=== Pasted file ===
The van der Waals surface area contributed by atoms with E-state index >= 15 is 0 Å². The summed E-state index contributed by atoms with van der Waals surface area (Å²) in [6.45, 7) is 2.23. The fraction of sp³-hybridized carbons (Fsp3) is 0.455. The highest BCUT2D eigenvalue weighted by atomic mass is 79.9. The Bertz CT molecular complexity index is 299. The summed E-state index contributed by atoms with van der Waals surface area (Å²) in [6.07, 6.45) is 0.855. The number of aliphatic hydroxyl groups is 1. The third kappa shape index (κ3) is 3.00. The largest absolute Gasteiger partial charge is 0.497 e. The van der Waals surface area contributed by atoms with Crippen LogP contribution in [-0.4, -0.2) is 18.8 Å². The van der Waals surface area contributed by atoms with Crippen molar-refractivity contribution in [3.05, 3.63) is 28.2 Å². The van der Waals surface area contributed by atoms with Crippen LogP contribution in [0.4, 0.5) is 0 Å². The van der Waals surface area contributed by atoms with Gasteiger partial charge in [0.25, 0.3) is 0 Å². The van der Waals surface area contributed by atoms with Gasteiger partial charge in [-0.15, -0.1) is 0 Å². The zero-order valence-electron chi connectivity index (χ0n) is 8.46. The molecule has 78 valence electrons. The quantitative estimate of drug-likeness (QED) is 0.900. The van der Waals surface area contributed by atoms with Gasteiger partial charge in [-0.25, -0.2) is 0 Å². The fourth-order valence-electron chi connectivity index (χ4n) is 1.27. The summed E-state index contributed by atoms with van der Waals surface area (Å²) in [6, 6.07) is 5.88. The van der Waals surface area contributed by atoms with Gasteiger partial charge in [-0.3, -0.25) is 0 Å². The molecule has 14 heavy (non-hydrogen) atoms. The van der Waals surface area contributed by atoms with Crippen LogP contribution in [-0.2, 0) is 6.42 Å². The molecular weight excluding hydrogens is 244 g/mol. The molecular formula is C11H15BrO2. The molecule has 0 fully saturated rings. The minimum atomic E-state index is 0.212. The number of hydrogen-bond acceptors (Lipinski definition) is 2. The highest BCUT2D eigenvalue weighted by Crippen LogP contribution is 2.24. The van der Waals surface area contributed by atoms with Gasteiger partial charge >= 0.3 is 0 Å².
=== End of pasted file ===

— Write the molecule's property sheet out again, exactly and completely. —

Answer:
The van der Waals surface area contributed by atoms with E-state index >= 15 is 0 Å². The summed E-state index contributed by atoms with van der Waals surface area (Å²) in [6.45, 7) is 2.23. The fraction of sp³-hybridized carbons (Fsp3) is 0.455. The highest BCUT2D eigenvalue weighted by atomic mass is 79.9. The Bertz CT molecular complexity index is 299. The summed E-state index contributed by atoms with van der Waals surface area (Å²) in [6.07, 6.45) is 0.855. The number of aliphatic hydroxyl groups is 1. The third kappa shape index (κ3) is 3.00. The largest absolute Gasteiger partial charge is 0.497 e. The van der Waals surface area contributed by atoms with Crippen LogP contribution in [-0.4, -0.2) is 18.8 Å². The van der Waals surface area contributed by atoms with Crippen molar-refractivity contribution in [3.05, 3.63) is 28.2 Å². The van der Waals surface area contributed by atoms with Crippen LogP contribution in [0.4, 0.5) is 0 Å². The van der Waals surface area contributed by atoms with Gasteiger partial charge in [0.25, 0.3) is 0 Å². The van der Waals surface area contributed by atoms with Gasteiger partial charge in [-0.15, -0.1) is 0 Å². The zero-order valence-electron chi connectivity index (χ0n) is 8.46. The molecule has 78 valence electrons. The quantitative estimate of drug-likeness (QED) is 0.900. The van der Waals surface area contributed by atoms with Gasteiger partial charge in [-0.25, -0.2) is 0 Å². The fourth-order valence-electron chi connectivity index (χ4n) is 1.27. The summed E-state index contributed by atoms with van der Waals surface area (Å²) in [6, 6.07) is 5.88. The van der Waals surface area contributed by atoms with Gasteiger partial charge in [-0.3, -0.25) is 0 Å². The molecule has 14 heavy (non-hydrogen) atoms. The van der Waals surface area contributed by atoms with Crippen LogP contribution in [-0.2, 0) is 6.42 Å². The molecular weight excluding hydrogens is 244 g/mol. The molecular formula is C11H15BrO2. The molecule has 0 fully saturated rings. The minimum atomic E-state index is 0.212. The number of hydrogen-bond acceptors (Lipinski definition) is 2. The highest BCUT2D eigenvalue weighted by Crippen LogP contribution is 2.24. The van der Waals surface area contributed by atoms with Gasteiger partial charge >= 0.3 is 0 Å².